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Lawsuit Seeks Removal Of Iredell County Confederate Monument

The Confederate monument in Statesville depicts a Confederate soldier standing at parade rest while holding a musket.
Courtesy Rusty Long
/
North Carolina Department Of Cultural Resources
The Confederate monument in Statesville depicts a Confederate soldier standing at parade rest while holding a musket.

A coalition has filed a lawsuit seeking the removal of a Confederate monument that stands in front of Iredell County's government center in Statesville.

News outlets report that the lawsuit filed Tuesday in Iredell County Superior Court calls for an order directing the Iredell Board of County Commissioners to move the statue from the grounds of the government center, the former county courthouse.

The plaintiffs are a coalition of county residents, state and local NAACP chapters and a local clergy group.

A release from the group alleges the Confederate monument “celebrates slavery, secession, and white supremacy while posing a threat to public safety and draining the public purse, all in violation of multiple provisions of the North Carolina Constitution.”

In early March, the board passed a resolution favoring the removal, but reversed course weeks later saying the monument owners rejected any movement.

According to the North Carolina Department of Cultural Resources, 28 soldiers who died during the Civil War were buried in Statesville.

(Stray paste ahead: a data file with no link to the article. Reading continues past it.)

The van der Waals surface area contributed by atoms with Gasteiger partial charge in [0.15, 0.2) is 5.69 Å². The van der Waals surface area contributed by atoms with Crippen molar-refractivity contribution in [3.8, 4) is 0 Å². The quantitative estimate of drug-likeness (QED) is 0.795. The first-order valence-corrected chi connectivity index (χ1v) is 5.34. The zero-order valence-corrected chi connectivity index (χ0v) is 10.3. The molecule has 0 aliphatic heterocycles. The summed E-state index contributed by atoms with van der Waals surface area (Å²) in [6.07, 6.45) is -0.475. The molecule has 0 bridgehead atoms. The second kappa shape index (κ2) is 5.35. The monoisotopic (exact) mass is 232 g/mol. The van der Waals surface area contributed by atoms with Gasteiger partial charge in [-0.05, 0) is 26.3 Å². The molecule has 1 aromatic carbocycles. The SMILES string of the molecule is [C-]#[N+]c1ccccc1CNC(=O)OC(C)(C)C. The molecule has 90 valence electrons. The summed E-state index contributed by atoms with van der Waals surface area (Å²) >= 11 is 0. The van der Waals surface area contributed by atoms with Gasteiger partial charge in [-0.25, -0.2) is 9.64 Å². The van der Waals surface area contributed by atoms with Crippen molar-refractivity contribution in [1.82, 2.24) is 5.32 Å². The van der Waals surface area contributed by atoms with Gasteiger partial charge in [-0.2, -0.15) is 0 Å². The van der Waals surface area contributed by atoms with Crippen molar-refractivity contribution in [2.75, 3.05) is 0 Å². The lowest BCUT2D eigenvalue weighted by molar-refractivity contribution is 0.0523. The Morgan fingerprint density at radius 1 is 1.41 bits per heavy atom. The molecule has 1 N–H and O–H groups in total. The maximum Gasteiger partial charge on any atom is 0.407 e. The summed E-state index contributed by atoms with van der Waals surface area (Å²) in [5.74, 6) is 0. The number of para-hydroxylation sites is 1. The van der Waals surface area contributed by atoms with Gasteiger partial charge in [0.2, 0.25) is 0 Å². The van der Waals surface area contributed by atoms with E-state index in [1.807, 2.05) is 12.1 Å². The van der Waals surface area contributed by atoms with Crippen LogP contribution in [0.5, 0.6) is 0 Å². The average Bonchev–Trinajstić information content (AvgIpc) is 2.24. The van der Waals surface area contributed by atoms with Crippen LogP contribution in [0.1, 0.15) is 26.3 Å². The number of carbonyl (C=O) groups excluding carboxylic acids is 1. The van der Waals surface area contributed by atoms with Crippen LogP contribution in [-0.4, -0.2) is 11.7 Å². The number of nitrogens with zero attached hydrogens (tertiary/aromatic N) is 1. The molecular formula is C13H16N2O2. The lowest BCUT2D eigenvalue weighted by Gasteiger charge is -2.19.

The monument, dedicated in 1906, depicts a Confederate soldier standing at parade rest while holding a musket. The statue of the soldier is 6-foot-6, and the monument is 27 feet tall in total. The monument is co-owned by the United Daughters of the Confederacy and Sons of Confederate Veterans. It was re-dedicated in 2006.

According to data tracked by WUNC, at least 24 Confederate monuments have been removed (or have been approved for removal) in North Carolina since May 25, 2020; the day an unarmed Black man, George Floyd, was murdered by a police officer in Minneapolis, Minnesota.

Associated Press
Mitchell Northam is a Digital Producer for WUNC. His past work has been featured at the Atlanta Journal-Constitution, SB Nation, the Orlando Sentinel and the Associated Press. He is a graduate of Salisbury University and is also a voter in the AP Top 25 poll for women's college basketball.
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